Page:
Sioux Valley Dakota Nation working to identify, repatriate students buried near former Brandon residential school

The Queen Victoria statue at the B.C. legislature was splattered with what looks like red paint on Friday. (Nicole Crescenzi/News Staff)
Queen Victoria statue at B.C. legislature vandalized Friday

Statue splattered with red paint by old growth forest proponents

Police cars are seen parked outside Vancouver Police Department headquarters on Saturday, January 9, 2021. THE CANADIAN PRESS/Darryl Dyck
Vancouver police officer charged with assault during an arrest in 2019

The service has released no other details about the allegations

Denmark’s Christian Eriksen receives medical attention after collapsing during the Euro 2020 soccer championship group B match between Denmark and Finland at Parken stadium in Copenhagen, Saturday, June 12, 2021. (AP Photo/Martin Meissner, Pool)
Christian Eriksen in stable condition, Euro 2020 match resumes

Eriksen was given chest compressions after collapsing on the field during a European Championship

As stories of the horrors of residential schools circulate after the Tk’emlups te Secwepemc First Nation announced it had located what are believed to be the remains of 215 children, Grand Chief Stewart Phillip of the Union of B.C. Indian Chiefs said he feels a connection with the former students. THE CANADIAN PRESS/Darryl Dyck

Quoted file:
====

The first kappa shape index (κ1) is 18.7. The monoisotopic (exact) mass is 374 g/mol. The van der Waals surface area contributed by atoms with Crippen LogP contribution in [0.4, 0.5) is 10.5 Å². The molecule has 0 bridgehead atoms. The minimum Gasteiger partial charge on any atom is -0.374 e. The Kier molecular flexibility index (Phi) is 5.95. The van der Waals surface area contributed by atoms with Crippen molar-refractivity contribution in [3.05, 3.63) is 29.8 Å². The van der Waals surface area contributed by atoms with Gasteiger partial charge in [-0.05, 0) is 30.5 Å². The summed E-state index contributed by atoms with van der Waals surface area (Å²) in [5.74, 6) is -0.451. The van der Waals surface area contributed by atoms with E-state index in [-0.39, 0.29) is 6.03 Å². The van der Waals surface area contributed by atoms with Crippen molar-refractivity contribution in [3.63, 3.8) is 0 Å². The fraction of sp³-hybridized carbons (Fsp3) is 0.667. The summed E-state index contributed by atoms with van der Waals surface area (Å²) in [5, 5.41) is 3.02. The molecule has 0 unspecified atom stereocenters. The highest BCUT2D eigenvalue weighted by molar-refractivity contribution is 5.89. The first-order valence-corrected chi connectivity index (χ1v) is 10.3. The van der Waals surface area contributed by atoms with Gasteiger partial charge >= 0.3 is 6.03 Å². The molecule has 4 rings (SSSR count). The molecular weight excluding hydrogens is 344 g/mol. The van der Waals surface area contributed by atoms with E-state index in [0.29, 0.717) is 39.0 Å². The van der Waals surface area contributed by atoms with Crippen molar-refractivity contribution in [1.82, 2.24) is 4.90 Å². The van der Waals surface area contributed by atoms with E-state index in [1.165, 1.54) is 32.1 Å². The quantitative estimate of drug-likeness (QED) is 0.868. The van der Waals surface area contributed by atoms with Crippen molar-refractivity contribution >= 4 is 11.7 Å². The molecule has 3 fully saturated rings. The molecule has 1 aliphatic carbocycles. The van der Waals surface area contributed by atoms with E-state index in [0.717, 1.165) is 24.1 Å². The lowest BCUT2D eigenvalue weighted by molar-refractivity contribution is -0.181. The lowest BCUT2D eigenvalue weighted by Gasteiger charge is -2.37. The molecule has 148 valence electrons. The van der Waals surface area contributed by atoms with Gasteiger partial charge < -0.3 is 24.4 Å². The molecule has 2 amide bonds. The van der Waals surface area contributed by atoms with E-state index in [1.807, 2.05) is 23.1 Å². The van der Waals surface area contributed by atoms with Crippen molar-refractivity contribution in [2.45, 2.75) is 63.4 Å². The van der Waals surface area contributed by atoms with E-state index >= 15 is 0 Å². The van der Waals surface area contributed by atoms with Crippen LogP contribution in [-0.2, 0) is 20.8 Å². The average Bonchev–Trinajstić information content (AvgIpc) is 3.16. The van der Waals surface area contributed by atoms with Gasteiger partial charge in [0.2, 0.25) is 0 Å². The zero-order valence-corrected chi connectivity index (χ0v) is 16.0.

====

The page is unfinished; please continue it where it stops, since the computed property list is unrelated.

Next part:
2 sides of the same coin: Ex-foster kids identify with residential school survivors

Grand Chief Stewart Phillip says the child welfare system takes Indigenous children from their families

Nathan Watts, a member of the Tseshaht First Nation near Port Alberni, shares his story of substance use, a perspective he said isn’t seen enough. (Photo courtesy of Nathan Watts)
Public shaming, hate perpetuates further substance use: UVic researcher

Longtime addict Nathan Watts offers a user’s perspective on substance use

Cannabis bought in British Columbia (Ashley Wadhwani/Black Press Media)
Is it time to start thinking about greener ways to package cannabis?

Packaging suppliers are still figuring eco-friendly and affordable packaging options that fit the mandates of Cannabis Regulations

Most Read